Fermented Foods for Health

cortido

I recently had the wonderful opportunity to speak to a group of breastfeeding moms about gut health and the immune system.  It was the annual Mom’s Night Out (MNO) for our local La Leche League.  MNO is a fun night when moms, many of them wearing and nursing babies of various ages, are able to get together to support each other and get some extra enrichment in their lives.  I was impressed with how many women sat down to listen to my presentation amidst the shopping, hand massages, contests and food.  I only had half an hour to talk about a subject that I could really talk about for hours.  Many attendees asked great questions and expressed an interest in attending my upcoming fermentation class at Basics Co-op.

I think that once you try adding fermented foods to your diet, you will be hooked on health.  I credit live fermented foods with helping me solve a whole list of digestive issues and reducing my allergies.  As much as 80 – 85 percent of the human immune system is in our guts, making digestive health the key to avoiding many seasonal illnesses and chronic conditions.  The technology that makes much of our processed food safe from pathogenic bacteria also guarantees that we are not getting as much beneficial bacteria on a daily basis as our not too distant ancestors.  Traditional diets contained several times more fermented foods and live cultured foods than we are currently eating.  Fermentation provided a way to safely store vegetables, dairy products and meats before refrigeration.  These foods also provided beneficial acids, good bacteria, vitamins and minerals in an easy-to-digest form.  Sauerkraut, for example, contains more vitamin C than cabbage.  The bacteria make vitamin C!  Have you ever looked at the vitamin content on a bottle of kombucha?  ImageThe impressive amounts of various B vitamins are not added synthetically.  They occur as a result of the bacteria and yeast fermenting some sugar and tea.  The bacteria in live fermented foods will help populate your digestive tract and go to work making vitamins for you too.  Those that don’t set up residence will still interact in beneficial ways with your own lively gut flora as they pass through your system.  With bacterial cells outnumbering our own cells ten to one, it makes sense to put some thought and some culture into the foods we eat every day.  Click here to purchase some of my favorite fermented foods.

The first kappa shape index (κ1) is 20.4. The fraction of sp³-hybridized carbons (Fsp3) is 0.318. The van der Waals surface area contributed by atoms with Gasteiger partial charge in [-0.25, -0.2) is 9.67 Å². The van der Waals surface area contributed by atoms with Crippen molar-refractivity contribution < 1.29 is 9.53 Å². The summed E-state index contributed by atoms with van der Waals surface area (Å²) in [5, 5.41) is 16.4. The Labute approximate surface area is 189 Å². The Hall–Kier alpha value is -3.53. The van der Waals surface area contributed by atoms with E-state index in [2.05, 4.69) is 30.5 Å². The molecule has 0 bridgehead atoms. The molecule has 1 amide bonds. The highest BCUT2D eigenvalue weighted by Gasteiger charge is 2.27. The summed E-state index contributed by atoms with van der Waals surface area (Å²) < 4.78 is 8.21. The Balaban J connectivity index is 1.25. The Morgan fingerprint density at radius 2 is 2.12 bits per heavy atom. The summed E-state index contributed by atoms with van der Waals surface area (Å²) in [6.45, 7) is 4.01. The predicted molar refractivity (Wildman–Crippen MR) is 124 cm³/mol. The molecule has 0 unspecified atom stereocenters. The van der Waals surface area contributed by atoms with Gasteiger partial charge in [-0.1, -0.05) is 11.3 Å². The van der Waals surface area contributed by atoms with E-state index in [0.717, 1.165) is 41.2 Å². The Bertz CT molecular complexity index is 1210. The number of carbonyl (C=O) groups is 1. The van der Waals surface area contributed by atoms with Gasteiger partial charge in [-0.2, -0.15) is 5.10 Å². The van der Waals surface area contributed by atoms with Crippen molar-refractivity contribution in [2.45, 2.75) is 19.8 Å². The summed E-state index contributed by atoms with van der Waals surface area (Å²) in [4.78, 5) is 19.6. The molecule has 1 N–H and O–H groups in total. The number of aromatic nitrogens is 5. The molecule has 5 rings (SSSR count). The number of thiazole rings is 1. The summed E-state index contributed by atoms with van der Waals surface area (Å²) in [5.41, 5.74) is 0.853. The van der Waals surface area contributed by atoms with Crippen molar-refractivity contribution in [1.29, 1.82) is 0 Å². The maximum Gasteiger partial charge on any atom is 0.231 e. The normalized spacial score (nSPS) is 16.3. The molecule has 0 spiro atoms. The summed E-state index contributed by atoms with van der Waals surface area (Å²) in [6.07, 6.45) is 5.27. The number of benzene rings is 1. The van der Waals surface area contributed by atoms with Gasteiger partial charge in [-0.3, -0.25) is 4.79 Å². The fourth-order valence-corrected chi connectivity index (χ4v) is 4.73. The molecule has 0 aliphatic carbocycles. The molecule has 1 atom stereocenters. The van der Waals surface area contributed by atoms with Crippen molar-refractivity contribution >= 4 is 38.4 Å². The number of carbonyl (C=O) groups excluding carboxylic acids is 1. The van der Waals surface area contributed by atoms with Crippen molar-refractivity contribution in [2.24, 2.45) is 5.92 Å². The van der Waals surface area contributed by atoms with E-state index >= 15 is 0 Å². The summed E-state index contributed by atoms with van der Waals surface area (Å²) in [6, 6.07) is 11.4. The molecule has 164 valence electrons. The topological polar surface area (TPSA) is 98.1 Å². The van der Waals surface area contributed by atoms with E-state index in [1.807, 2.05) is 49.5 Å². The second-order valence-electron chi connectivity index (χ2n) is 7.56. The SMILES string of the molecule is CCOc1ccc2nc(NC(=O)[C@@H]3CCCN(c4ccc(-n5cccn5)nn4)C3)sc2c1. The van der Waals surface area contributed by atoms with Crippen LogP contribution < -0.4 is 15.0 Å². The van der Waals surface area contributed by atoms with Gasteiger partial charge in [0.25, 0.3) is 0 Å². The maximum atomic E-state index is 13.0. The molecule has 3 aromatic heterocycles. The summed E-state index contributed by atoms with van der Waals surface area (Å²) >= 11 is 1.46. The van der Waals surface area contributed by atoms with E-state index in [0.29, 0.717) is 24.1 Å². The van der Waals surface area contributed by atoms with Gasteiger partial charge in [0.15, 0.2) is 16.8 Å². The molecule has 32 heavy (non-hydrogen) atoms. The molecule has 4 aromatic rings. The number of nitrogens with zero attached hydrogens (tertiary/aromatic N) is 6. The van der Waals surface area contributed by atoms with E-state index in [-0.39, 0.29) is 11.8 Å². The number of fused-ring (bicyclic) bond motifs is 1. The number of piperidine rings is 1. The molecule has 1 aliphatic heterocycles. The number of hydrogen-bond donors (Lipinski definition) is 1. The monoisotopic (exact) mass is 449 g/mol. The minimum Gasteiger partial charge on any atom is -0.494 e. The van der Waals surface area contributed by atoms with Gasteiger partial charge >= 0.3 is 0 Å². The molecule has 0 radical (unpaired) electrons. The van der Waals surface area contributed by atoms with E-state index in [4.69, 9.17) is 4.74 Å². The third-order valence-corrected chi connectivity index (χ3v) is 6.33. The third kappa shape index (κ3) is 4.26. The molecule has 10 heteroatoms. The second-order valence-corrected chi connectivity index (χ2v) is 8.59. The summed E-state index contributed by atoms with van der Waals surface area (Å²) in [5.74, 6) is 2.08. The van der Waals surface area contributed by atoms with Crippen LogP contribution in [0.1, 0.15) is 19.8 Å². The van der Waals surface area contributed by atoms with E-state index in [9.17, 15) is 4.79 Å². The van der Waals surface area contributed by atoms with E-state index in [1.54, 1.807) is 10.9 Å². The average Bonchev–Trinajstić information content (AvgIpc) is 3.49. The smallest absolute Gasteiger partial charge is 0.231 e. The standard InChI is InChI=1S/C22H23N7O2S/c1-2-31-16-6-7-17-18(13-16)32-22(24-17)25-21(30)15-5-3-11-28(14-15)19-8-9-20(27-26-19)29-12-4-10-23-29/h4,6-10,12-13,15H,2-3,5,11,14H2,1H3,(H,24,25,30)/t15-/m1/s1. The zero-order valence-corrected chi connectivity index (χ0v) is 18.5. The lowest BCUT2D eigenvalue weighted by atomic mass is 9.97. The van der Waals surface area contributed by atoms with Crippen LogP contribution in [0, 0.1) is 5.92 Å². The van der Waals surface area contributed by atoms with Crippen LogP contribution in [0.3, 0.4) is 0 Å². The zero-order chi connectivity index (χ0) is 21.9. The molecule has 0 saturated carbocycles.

Links for more Fermented Food Recipes

Raw Fermented Cranberry Sauce

Fermented Home-made Mustard from Yogi Mami

How to Make Kombucha by Cheeseslave

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